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Masterclock keeps time, all over the world

Masterclock keeps time, all over the world

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Tucked in a small shopping center in St. Charles, near pizza shops, a tire store and a grocery store, Masterclock hardly looks like a manufacturer with a worldwide reach.

Some people think it’s a repair shop or a retail store. Some are just puzzled.

“We have people walking by who live nearby poke their heads in, wondering what we do,” said Masterclock President and CEO John Clark. “We’ve had people email us with questions about getting their grandfather clock repaired — and that’s not what we do.”

The business doesn’t provide that service but instead manufactures clocks and timing equipment for some of the most recognizable organizations in the world, including NASA and CBS Sports.

At that nondescript shopping center location, Masterclock makes both digital and analog clocks and synchronization devices. To keep the clocks synchronized, some systems rely on satellites in the Global Positioning System (GPS) and others are linked to the internet to constantly stay updated.

The clocks, which cost several hundred dollars each, are built for commercial customers. The metal boxes housing the clocks, supplied by Chesterfield-based metal fabricator CR Metal, help limit shocks and vibrations and prevent electromagnetic interference.

Some of Masterclock’s high-profile installations include multiple NASA facilities, the Vatican and the Estadio Do Maracana stadium in Rio de Janeiro, host of the 2014 FIFA World Cup and the 2016 Summer Olympics. Locally, Masterclock equipment is installed at KMOX Radio, St. Louis Lambert International Airport and the St. Louis Science Center.

One of Masterclock’s display clocks is on loan to the Smithsonian National Air and Space Museum in Washington, D.C., as part of an exhibit on time’s role in navigation.

It’s impossible not to know what time it is at Masterclock. Dozens of rectangular digital clocks of all sizes, with bright red LED numbers displaying the hour, minute and seconds, are hung on every office wall. Some rooms have multiple clocks, all synchronized within a thousandth of a second. Some of its clocks are designed for accuracy up to a millionth of a second.

With so many clocks around, Clark, the son of the company’s founders, doesn’t bother wearing a watch.

“I look at clocks all day,” he says.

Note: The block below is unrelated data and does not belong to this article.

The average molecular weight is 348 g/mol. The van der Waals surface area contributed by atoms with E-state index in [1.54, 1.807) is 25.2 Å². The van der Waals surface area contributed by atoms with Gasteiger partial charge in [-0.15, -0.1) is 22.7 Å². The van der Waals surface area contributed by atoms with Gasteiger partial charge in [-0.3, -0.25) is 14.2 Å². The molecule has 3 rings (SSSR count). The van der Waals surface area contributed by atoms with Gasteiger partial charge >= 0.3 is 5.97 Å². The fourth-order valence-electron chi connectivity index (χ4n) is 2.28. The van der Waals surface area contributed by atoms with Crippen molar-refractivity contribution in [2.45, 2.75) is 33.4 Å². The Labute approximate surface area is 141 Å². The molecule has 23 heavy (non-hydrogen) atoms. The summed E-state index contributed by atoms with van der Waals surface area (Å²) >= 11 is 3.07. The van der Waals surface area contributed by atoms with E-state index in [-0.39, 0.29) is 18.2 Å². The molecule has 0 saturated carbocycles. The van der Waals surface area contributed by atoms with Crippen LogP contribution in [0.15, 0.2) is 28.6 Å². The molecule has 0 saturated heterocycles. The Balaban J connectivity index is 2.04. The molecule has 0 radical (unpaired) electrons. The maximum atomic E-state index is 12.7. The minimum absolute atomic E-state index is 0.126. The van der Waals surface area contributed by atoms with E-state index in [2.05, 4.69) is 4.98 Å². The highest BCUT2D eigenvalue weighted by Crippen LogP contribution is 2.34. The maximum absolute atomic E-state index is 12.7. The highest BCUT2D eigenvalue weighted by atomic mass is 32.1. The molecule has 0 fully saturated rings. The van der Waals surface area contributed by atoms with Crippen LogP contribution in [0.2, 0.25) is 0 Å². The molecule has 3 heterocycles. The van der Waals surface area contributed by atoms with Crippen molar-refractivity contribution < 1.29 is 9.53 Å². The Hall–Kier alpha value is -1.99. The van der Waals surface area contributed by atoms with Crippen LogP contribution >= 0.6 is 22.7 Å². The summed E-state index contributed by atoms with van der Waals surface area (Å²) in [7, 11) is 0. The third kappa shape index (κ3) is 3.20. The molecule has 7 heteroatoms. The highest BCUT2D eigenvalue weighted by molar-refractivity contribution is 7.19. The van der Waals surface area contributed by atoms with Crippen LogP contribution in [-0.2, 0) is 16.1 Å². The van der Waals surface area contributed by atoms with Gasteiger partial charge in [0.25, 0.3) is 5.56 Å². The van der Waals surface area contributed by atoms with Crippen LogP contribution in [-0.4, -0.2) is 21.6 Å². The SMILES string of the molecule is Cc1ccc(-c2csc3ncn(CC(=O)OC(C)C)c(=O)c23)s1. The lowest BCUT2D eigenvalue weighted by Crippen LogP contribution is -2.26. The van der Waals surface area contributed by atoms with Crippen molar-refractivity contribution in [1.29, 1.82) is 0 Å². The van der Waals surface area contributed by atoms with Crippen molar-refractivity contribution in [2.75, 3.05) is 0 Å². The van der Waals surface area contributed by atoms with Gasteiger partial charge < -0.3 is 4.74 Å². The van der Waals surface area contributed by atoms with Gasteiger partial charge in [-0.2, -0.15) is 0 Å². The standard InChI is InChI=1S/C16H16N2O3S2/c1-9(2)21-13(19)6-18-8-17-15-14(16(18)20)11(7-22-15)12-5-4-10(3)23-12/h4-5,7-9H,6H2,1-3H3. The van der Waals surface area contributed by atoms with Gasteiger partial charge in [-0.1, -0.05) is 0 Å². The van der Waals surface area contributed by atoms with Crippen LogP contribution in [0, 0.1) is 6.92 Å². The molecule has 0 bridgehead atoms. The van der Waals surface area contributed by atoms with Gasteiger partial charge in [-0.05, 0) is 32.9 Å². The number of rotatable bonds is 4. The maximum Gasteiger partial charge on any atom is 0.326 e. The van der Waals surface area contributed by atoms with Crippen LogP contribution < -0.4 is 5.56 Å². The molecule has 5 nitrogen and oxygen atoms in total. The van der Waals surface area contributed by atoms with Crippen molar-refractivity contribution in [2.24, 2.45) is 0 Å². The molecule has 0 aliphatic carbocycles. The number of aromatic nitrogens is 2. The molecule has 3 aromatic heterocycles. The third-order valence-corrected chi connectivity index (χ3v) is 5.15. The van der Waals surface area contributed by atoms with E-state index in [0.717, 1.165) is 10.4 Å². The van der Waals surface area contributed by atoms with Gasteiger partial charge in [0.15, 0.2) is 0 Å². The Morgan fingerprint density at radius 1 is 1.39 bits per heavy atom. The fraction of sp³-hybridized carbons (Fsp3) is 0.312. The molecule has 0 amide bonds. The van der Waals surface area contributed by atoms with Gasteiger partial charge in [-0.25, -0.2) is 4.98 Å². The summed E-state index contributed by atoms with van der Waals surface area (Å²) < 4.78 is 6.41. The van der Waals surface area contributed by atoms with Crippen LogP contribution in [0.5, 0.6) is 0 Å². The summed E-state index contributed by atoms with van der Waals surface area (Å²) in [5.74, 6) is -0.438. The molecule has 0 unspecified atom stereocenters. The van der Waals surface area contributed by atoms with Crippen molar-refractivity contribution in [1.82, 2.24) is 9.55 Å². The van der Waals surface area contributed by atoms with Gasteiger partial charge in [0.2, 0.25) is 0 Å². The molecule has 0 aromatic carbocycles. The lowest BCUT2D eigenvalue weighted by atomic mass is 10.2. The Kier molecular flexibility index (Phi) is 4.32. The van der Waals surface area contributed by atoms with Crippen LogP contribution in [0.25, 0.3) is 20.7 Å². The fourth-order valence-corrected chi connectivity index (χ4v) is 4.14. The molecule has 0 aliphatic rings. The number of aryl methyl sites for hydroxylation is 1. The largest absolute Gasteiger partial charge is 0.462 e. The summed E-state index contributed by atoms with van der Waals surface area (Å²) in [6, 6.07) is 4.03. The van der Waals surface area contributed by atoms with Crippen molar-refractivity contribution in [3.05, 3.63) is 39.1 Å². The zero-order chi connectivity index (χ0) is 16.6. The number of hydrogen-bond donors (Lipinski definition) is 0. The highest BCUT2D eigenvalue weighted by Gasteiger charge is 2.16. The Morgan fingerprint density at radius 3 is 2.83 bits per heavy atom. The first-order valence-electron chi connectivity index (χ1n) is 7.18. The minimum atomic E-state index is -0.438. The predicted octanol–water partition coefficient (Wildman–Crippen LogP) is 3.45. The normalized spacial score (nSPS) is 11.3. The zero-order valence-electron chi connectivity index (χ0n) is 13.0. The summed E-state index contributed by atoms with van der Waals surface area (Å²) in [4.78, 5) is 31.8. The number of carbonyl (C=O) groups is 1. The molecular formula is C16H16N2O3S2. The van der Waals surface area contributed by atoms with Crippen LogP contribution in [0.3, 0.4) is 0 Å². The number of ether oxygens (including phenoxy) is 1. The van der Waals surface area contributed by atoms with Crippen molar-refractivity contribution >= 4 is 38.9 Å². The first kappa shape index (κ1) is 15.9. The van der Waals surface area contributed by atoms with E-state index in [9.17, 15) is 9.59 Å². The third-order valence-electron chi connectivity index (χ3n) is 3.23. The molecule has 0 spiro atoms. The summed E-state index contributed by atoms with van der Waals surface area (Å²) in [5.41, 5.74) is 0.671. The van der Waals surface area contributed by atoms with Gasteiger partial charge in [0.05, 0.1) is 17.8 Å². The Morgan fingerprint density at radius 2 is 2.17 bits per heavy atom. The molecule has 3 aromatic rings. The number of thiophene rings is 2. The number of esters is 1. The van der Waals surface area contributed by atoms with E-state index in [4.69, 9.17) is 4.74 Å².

Masterclock got its start in 1994 in Bill and Mary Clark’s Macomb, Ill., garage, where they started by making timing cards for broadcasters to synchronize their automation systems. The company moved its operations to St. Charles in 1997.

A contract to add a GPS-linked timing system to synchronize clocks inside tollbooths in Bangkok was the first big international deal for the small company.

That tollbooth deal a little more than a decade ago was the beginning of the company’s global growth spurt. It had about six employees then; today, it has 19 — and customers in more than 100 countries.

At NASA’s Kennedy Space Center in Titusville, Fla., Masterclock worked with engineers in 2014 to modernize the facility’s countdown system.

“We realized we were already doing it for broadcasters, and we thought, ‘Why can’t we do it for NASA?’” said Mary Clark, who remains majority owner of the business.

John Clark, who started working at the factory as a teenager and joined the company after receiving a degree in marketing from the University of Missouri, was named CEO in 2015.

The company is on track to reach $3.2 million in revenue this year, and Masterclock recently formed an advisory board to use as a resource for growth.

This fall, Masterclock took first place, and a $25,000 prize, in the World Trade Center St. Louis’ 2017 St. Louis Export Challenge that will help the company grow its international sales by creating a secured dealer portal online.

“We’ve had double-digit growth this year, and we’ll look to expand next year,” John Clark said.

The World Trade Center, the international division of St. Louis Economic Development Partnership, had more than 80 applicants for the export competition, which was limited to businesses with less than $10 million in annual revenue.

“There are a lot of small- and mid-sized companies with export ambitions,” said Tim Nowak, World Trade Center St. Louis’ executive director.

The difference between many other small businesses and Masterclock is that Masterclock set out to capture more international sales instead of waiting for the business to come to them, Nowak said.

“They’ve been very intentional and strategic and less reactive,” Nowak said, adding that the company serves as a role model for other small businesses with global growth ambitions. “We’d like to see more of that." 

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